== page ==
He was one of the leaders in denouncing the persecution of the Jews that swept England, 1190-91, repeatedly facing down armed mobs and making them release their victims.

While attending a national council in London, he was stricken with an unnamed illness and died two months later at the Old Temple in London on November 16. He was canonized twenty years later, in 1220, the first Carthusian to be so honored.

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Feastday: November 11

759 – 826

Theodore was born at Constantinople in Bithynia. He became a novice at a monastery established by his father on his estate at Saccudium near Constantinople, where he was sent to study by Plato his uncle, who had become abbot of Saccudium.

Theodore was ordained in 787 at Constantinople after which he returned to Saccudium and succeeded Plato as abbot. He and Plato denounced the action of Emperor Constantine VI in leaving his wife and marrying Theodota, because of which he was exiled to Thessalonica.

He encouraged learning in the arts, founded a school of calligraphy, and wrote a rule for the monastery that was adopted in Russia, Bulgaria, Serbia and even on Mount Athos.

When he opposed the appointment of a layman, Nicephorus, to succeed Tarasius, who had died in 806 as patriarch of Constantinople by Emperor Nicephorus I, Theodore was imprisoned by the emperor and later exiled to Princes’ Island with Plato and Archbishop Joseph of Thessalonica, Theodore’s brother..

Theodore returned on the emperor’s death in 811 and was reconciled to Patriarch Nicephorus in a common fight against the iconoclasm of Emperor Leo V the Armenian. When Nicephorus was banished, Theodore became the leader of the Orthodox and was himself banished in 813 to Mysia by Leo.

He endured great hardships the three years he was in prison there and he was transferred to Smyrna and put in the custody of an iconoclast bishop who wanted him beheaded and treated him with great harshness. Released on the murder of Leo in 820, he was again faced with a renewed iconoclasm under Emperor Michael the Stammerer, who refused to restore him as abbot or to restore any of the orthodox bishops to their Sees.

Theodore left Constantinople and visited monasteries in Bithynia, founded a monastery on Akrita for many of his monks who had followed him, and died there on November 11. Many of his letters, treatises, sermons, and hymns are still existent. His feast day is November 11.

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Feastday: November 10

Died: 461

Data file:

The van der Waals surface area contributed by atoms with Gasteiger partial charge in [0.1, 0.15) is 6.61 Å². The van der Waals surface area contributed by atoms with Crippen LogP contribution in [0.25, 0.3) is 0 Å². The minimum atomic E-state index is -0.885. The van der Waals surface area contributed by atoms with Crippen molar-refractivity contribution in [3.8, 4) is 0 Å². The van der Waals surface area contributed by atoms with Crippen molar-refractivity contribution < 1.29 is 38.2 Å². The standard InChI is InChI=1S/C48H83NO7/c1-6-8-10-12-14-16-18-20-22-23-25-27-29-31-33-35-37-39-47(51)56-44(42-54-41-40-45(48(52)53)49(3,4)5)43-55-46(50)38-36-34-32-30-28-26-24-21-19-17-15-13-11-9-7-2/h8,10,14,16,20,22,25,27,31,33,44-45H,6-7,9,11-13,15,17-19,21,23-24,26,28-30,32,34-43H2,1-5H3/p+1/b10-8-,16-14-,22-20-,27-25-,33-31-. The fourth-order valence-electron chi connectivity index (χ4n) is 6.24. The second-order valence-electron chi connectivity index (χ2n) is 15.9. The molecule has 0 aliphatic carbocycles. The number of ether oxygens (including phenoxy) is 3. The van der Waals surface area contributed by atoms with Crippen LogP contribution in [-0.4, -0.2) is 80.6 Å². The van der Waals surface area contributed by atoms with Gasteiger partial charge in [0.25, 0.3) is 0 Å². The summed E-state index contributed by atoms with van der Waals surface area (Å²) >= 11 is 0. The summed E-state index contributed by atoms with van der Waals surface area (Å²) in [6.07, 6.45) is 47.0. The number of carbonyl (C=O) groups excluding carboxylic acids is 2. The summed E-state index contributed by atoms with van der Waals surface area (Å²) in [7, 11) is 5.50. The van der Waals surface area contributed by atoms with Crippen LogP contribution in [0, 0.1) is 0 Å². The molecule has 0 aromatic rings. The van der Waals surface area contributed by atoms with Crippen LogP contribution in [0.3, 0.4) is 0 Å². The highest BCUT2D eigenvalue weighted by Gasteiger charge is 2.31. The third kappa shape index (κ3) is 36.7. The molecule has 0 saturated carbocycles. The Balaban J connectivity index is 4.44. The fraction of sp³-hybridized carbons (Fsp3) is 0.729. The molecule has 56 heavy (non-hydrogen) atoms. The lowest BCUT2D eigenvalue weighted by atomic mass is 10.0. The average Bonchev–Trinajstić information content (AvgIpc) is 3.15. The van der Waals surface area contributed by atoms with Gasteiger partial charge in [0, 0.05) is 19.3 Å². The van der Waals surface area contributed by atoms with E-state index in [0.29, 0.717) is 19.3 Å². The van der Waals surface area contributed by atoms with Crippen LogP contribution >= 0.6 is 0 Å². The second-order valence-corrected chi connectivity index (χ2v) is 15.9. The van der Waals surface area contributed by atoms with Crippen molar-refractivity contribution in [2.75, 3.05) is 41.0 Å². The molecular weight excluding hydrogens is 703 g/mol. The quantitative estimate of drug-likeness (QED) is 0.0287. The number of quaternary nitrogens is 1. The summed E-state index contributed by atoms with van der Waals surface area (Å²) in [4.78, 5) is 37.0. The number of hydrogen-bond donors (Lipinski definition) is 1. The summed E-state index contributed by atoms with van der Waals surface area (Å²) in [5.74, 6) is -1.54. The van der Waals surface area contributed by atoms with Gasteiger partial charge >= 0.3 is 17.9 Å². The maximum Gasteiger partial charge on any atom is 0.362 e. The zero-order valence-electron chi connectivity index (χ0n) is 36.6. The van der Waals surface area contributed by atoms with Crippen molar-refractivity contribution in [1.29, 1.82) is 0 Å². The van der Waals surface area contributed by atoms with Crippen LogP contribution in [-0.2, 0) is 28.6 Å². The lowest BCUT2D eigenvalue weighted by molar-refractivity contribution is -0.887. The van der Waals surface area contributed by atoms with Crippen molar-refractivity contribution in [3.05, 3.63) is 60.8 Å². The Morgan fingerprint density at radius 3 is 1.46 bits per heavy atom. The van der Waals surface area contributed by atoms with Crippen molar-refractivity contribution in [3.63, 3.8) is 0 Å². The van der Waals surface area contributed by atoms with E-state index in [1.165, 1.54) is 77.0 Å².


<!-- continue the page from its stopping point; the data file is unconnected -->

St. Leo the Great(400-461) was born in Tuscany, Italy. He was the Bishop of Rome and Pope from 440 till his death in 461. As deacon, he was dispatched to Gaul as a mediator by Emperor Valentinian III.

He persuaded Emperor Valentinian to recognize the primacy of the Bishop of Rome in an edict in 445. The doctrine of the Incarnation was formed by him in a letter to the Patriarch of Constantinople, who had already condemned Eutyches.

At the Council of Chalcedon this same letter was confirmed as the expression of Catholic Faith concerning the Person of Christ.

He is best remembered for his encounter with Attila the Hun, at the very gates of Rome persuading him to turn back. When the Vandals under Genseric occupied the city of Rome, he persuaded the invaders to desist from pillaging the city and harming its inhabitants.

He died in 461, leaving many letters and writings of great historical value. Leo’s letters and sermons reflect the many aspects of his career and personality, including his great personal influence for good, and are invaluable historical sources. His rhythmic prose style, called cursus leonicus, influenced ecclesiastical language for centuries.

His feast day is November 10th.

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Feastday: November 4

Patron of learning and the arts.
Died: 1584

Saint Charles was the son of Count Gilbert Borromeo and Margaret Medici, sister of Pope Pius IV. He was born at the family castle of Arona on Lake Maggiore, Italy on October 2. He received the clerical tonsure when he was twelve and was sent to the Benedictine abbey at Arona for his education.

In 1559 his uncle was elected Pope Pius IV and the following year, named him his Secretary of State and created him a cardinal and administrator of the see of Milan.

He served as Pope Pius’s legate on numerous diplomatic missions and in 1562, was instrumental in having Pius reconvene the Council of Trent, which had been suspended in 1552.

Saint Charles played a leading role in guiding and in fashioning the decrees of the third and last group of sessions. He was ordained a priest in 1563, and was consecrated bishop of Milan the same year.

He instituted radical reforms despite great opposition, with such effectiveness that it became a model see. He put into effect, measures to improve the morals and manners of the clergy and laity, raised the effectiveness of the diocesan operation, established seminaries for the education of the clergy, founded a Confraternity of Christian Doctrine for the religious instruction of children and encouraged the Jesuits in his see.

He founded a society of secular priests, Oblates of St. Ambrosein 1578, and was active in preaching, resisting the inroads of protestantism, and bringing back lapsed Catholics to the Church.

He died at Milan on the night of November 3-4, and was canonized in 1610. He was one of the towering figures of the Catholic Reformation, a patron of learning and the arts, and though he achieved a position of great power, he used it with humility, personal sanctity, and unselfishness to reform the Church, of the evils and abuses so prevalent among the clergy and the nobles of the times. His feast day is November 4th.